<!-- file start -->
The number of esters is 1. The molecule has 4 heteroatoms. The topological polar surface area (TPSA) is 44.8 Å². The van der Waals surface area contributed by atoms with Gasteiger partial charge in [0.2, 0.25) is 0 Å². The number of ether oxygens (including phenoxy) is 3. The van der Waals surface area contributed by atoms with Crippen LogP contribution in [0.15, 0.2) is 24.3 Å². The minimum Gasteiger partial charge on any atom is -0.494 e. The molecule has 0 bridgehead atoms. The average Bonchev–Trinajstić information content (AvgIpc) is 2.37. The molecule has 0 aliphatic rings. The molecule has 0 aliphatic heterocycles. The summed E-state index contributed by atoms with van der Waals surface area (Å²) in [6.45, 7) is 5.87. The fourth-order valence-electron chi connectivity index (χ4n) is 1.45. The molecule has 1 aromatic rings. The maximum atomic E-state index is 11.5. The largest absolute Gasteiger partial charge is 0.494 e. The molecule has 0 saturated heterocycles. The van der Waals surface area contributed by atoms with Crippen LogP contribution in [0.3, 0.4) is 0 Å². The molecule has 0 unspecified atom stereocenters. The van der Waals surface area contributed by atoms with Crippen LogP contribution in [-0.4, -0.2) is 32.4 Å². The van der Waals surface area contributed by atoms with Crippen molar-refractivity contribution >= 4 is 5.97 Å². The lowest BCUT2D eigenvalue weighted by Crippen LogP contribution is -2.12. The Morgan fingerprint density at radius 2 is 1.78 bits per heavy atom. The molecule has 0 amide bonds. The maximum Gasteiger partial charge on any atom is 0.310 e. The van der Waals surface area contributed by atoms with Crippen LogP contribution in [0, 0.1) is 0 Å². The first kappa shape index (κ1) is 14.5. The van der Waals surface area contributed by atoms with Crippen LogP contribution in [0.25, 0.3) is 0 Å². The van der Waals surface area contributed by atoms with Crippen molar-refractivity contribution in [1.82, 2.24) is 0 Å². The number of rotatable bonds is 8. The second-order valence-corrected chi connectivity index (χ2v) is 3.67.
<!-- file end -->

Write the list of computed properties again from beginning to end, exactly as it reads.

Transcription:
The number of esters is 1. The molecule has 4 heteroatoms. The topological polar surface area (TPSA) is 44.8 Å². The van der Waals surface area contributed by atoms with Gasteiger partial charge in [0.2, 0.25) is 0 Å². The number of ether oxygens (including phenoxy) is 3. The van der Waals surface area contributed by atoms with Crippen LogP contribution in [0.15, 0.2) is 24.3 Å². The minimum Gasteiger partial charge on any atom is -0.494 e. The molecule has 0 bridgehead atoms. The average Bonchev–Trinajstić information content (AvgIpc) is 2.37. The molecule has 0 aliphatic rings. The molecule has 0 aliphatic heterocycles. The summed E-state index contributed by atoms with van der Waals surface area (Å²) in [6.45, 7) is 5.87. The fourth-order valence-electron chi connectivity index (χ4n) is 1.45. The molecule has 1 aromatic rings. The maximum atomic E-state index is 11.5. The largest absolute Gasteiger partial charge is 0.494 e. The molecule has 0 saturated heterocycles. The van der Waals surface area contributed by atoms with Crippen LogP contribution in [0.3, 0.4) is 0 Å². The molecule has 0 unspecified atom stereocenters. The van der Waals surface area contributed by atoms with Crippen LogP contribution in [-0.4, -0.2) is 32.4 Å². The van der Waals surface area contributed by atoms with Crippen molar-refractivity contribution >= 4 is 5.97 Å². The lowest BCUT2D eigenvalue weighted by Crippen LogP contribution is -2.12. The Morgan fingerprint density at radius 2 is 1.78 bits per heavy atom. The molecule has 0 amide bonds. The maximum Gasteiger partial charge on any atom is 0.310 e. The van der Waals surface area contributed by atoms with Crippen LogP contribution in [0, 0.1) is 0 Å². The first kappa shape index (κ1) is 14.5. The van der Waals surface area contributed by atoms with Crippen LogP contribution in [0.25, 0.3) is 0 Å². The van der Waals surface area contributed by atoms with Crippen molar-refractivity contribution in [1.82, 2.24) is 0 Å². The number of rotatable bonds is 8. The second-order valence-corrected chi connectivity index (χ2v) is 3.67.